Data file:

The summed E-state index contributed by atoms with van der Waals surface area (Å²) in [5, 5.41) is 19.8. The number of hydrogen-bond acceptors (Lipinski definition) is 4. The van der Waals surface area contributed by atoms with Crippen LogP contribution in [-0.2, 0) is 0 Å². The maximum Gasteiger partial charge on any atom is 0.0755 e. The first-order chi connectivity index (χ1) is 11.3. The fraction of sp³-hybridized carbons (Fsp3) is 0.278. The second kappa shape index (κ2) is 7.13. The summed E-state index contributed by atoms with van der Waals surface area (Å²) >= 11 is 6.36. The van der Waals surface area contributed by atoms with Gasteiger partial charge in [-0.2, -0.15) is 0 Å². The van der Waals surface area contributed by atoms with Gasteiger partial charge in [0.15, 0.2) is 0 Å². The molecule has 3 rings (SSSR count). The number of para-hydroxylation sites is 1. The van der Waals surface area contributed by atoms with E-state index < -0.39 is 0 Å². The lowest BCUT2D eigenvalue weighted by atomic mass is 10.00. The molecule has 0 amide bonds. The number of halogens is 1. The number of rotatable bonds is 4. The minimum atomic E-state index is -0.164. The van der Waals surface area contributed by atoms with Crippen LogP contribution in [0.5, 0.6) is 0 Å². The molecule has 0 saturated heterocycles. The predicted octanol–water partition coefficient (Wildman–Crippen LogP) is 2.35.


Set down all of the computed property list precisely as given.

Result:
The summed E-state index contributed by atoms with van der Waals surface area (Å²) in [5, 5.41) is 19.8. The number of hydrogen-bond acceptors (Lipinski definition) is 4. The van der Waals surface area contributed by atoms with Crippen LogP contribution in [-0.2, 0) is 0 Å². The maximum Gasteiger partial charge on any atom is 0.0755 e. The first-order chi connectivity index (χ1) is 11.3. The fraction of sp³-hybridized carbons (Fsp3) is 0.278. The second kappa shape index (κ2) is 7.13. The summed E-state index contributed by atoms with van der Waals surface area (Å²) >= 11 is 6.36. The van der Waals surface area contributed by atoms with Gasteiger partial charge in [-0.2, -0.15) is 0 Å². The van der Waals surface area contributed by atoms with Gasteiger partial charge in [0.15, 0.2) is 0 Å². The molecule has 3 rings (SSSR count). The number of para-hydroxylation sites is 1. The van der Waals surface area contributed by atoms with E-state index < -0.39 is 0 Å². The lowest BCUT2D eigenvalue weighted by atomic mass is 10.00. The molecule has 0 amide bonds. The number of halogens is 1. The number of rotatable bonds is 4. The minimum atomic E-state index is -0.164. The van der Waals surface area contributed by atoms with Crippen LogP contribution in [0.5, 0.6) is 0 Å². The molecule has 0 saturated heterocycles. The predicted octanol–water partition coefficient (Wildman–Crippen LogP) is 2.35.